• Sinclair's Boris Epshteyn choose not to editorialize on the cruelty of family separation itself, instead attacking the "discourse" around separation policy and claiming it is what's wrong with Democrats and media.

    • Right-wing columnist Ann Coulter warned the president not to fall for “these child actors weeping and crying on” cable news.

    • Radio host Rush Limbaugh called the outrage over family separation “an entirely manufactured crisis” and claimed “it happened during the Obama administration” too (it didn’t).  

    • One America News Network correspondent and internet troll Jack Posobiec defended the policy by fearmongering that children crossing the border could be with traffickers as opposed to family members. There is clear evidence of the relationship between many of the children in detention and the adult that accompanied them.

    • American Conservative Union Chairman Matt Schlapp, a frequent cable news guest, contended that “Obama and Trump have same child protection policy” (they do not).

    • Fox’s David Bossie attempted to shift the blame onto the parents, arguing that “if they don't become criminals, they're not separated.” He also claimed that Trump is just “following the law,” ignoring the reality that separation is a Trump administration policy, not the law.

    • Fox host Tucker Carlson warned his viewers that people speaking up against America detaining children in cages just want to "change your country forever."

    • Chris Bedford, editor-in-chief of the Daily Caller News Foundation, criticized the "hyperbole" over family separation and child detention.

    • Drudge Report’s Matt Drudge attempted to paint Latin American children as violent by publishing a photo of children in Azaz, Syria.

    • Turning Point USA spokesperson Candace Owens claimed that “these policies were in place” during the Obama administration (they were not).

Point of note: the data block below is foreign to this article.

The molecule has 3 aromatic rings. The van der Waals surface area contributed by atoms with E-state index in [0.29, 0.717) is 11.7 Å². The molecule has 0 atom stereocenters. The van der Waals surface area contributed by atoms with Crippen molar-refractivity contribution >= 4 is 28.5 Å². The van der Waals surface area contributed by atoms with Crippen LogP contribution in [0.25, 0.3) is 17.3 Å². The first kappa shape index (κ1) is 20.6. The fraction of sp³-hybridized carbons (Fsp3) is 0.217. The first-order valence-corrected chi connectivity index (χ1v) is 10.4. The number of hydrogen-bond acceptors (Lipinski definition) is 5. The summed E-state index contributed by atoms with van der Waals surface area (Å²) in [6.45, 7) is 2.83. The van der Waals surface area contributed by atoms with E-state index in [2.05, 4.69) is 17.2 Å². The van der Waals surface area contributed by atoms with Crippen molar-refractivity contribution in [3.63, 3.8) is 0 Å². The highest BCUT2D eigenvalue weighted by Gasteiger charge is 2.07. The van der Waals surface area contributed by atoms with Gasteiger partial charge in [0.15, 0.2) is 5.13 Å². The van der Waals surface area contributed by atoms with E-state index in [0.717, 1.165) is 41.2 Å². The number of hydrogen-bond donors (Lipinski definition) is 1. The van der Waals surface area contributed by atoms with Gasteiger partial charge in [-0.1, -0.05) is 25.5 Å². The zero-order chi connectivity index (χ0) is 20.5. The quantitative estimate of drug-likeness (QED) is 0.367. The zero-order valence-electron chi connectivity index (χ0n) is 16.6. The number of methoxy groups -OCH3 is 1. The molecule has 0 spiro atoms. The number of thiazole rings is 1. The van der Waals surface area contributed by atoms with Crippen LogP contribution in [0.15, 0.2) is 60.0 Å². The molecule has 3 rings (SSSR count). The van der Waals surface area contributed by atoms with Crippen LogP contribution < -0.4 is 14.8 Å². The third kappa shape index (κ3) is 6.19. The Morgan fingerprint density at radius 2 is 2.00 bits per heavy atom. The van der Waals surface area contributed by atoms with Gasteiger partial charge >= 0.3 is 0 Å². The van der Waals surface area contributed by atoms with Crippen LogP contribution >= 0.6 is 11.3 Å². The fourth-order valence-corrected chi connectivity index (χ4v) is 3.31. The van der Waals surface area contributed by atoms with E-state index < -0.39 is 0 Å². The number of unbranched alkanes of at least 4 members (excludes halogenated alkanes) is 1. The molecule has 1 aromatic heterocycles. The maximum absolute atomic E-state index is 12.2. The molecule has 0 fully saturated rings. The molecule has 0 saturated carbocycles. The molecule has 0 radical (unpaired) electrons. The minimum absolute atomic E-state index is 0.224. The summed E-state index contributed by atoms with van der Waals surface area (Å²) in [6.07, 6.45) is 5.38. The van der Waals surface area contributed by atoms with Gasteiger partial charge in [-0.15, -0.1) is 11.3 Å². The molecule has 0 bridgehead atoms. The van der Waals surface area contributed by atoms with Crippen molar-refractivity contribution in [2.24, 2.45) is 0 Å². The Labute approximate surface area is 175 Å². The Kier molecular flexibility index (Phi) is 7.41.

• Townhall’s Kurt Schlichter aggressively defended the policy, suggesting that the U.S. ought to “separate the children and then send them all away” and “in prison (sic) the parents until they serve their sentence then throw them out.”

    • Infowars frontman and conspiracy theorist Alex Jones claimed that separation has been the “standard procedure for decades” when you “pick up a group of a hundred people and you have no idea who the hell they are.” Infowars also claimed that Trump had exposed “the hoax that the US is mistreating migrant children.”

    • The Daily Wire’s Ben Shapiro fallaciously argued that Trump is simply “enforcing the law on the books.”

    • Turning Point USA founder Charlie Kirk posted a series of tweets fearmongering about “illegal immigration” and claimed that “all of this happened for 8 years under Obama” (nope).

    • NRATV host Dan Bongino claimed that reporting on the “immigration/children story” is “propaganda, nothing more” and argued that anyone who believed it is “delirious, and should seek professional help.”

    • Radio talk show host Ben Ferguson shared an image on Facebook claiming that policies of separating children from “illegal parents” had been in effect since 2009 and that Democrats just started talking about the issue because “they only care about making Trump look ‘bad.’” The post has been shared over 100,000 times.

    • Conservative commentator Dick Morris claimed that families seeking asylum at the borders were part of a “scam” in which adult immigrants were “abusers” who are using their children as a “battering ram to force their way into the country.” He also said the solution to this problem is to deny asylum to all immigrants who come to the border with a child.

    • Fox New contributor and Townhall Editor Katie Pavlich posted a series of tweets comparing the separation of asylum-seeking families to the separation of children and arrested parents and supporting Sarah Sanders’ claims in which she portrayed “illegal aliens” as criminals who are responsible for separating U.S. families permanently by “committing murder or killing through drunk driving.”

    • Conservative Review TV’s Jon Miller claimed that media are trying to push controversy around separation policies in order to “distract from the disastrous IG report and anything else this president has done that will cause people to vote for him.”

    • Fox News’ Tomi Lahren tweeted that “we owe ILLEGAL immigrants NOTHING,” and suggested that family separation is just one of the “consequences” parents have to accept when they “drag [their] kids over here ILLEGALLY.”

  • After HuffPost profile of anti-Muslim Twitter crusader, 4chan trolls begin organizing database of “leftist journos”